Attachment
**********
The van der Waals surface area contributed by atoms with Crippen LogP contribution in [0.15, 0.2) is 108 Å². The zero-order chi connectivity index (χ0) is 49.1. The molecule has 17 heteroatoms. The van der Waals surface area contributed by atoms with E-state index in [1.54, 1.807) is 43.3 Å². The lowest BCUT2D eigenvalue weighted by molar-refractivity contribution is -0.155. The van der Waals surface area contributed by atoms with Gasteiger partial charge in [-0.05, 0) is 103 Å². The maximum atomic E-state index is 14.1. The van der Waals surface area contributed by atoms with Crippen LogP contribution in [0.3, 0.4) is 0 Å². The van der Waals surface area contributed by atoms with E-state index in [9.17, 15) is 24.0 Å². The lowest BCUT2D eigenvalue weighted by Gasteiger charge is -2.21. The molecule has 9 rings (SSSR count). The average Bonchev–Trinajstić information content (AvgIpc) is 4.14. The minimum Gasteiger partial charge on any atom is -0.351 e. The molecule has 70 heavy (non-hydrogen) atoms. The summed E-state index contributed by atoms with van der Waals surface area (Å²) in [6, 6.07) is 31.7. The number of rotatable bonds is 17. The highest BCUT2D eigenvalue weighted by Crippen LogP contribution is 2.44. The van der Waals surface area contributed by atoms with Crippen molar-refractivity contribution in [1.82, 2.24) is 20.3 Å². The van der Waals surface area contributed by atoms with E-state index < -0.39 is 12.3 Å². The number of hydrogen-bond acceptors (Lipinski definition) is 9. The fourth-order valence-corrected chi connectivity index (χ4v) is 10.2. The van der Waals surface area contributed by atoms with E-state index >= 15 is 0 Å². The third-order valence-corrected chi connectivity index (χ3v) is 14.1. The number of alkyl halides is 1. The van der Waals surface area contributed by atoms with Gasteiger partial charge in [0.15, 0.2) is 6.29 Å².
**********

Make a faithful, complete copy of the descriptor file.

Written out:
The van der Waals surface area contributed by atoms with Crippen LogP contribution in [0.15, 0.2) is 108 Å². The zero-order chi connectivity index (χ0) is 49.1. The molecule has 17 heteroatoms. The van der Waals surface area contributed by atoms with E-state index in [1.54, 1.807) is 43.3 Å². The lowest BCUT2D eigenvalue weighted by molar-refractivity contribution is -0.155. The van der Waals surface area contributed by atoms with Gasteiger partial charge in [-0.05, 0) is 103 Å². The maximum atomic E-state index is 14.1. The van der Waals surface area contributed by atoms with Crippen LogP contribution in [0.3, 0.4) is 0 Å². The van der Waals surface area contributed by atoms with E-state index in [9.17, 15) is 24.0 Å². The lowest BCUT2D eigenvalue weighted by Gasteiger charge is -2.21. The molecule has 9 rings (SSSR count). The average Bonchev–Trinajstić information content (AvgIpc) is 4.14. The minimum Gasteiger partial charge on any atom is -0.351 e. The molecule has 70 heavy (non-hydrogen) atoms. The summed E-state index contributed by atoms with van der Waals surface area (Å²) in [6, 6.07) is 31.7. The number of rotatable bonds is 17. The highest BCUT2D eigenvalue weighted by Crippen LogP contribution is 2.44. The van der Waals surface area contributed by atoms with Crippen molar-refractivity contribution in [1.82, 2.24) is 20.3 Å². The van der Waals surface area contributed by atoms with E-state index < -0.39 is 12.3 Å². The number of hydrogen-bond acceptors (Lipinski definition) is 9. The fourth-order valence-corrected chi connectivity index (χ4v) is 10.2. The van der Waals surface area contributed by atoms with E-state index >= 15 is 0 Å². The third-order valence-corrected chi connectivity index (χ3v) is 14.1. The number of alkyl halides is 1. The van der Waals surface area contributed by atoms with Gasteiger partial charge in [0.15, 0.2) is 6.29 Å².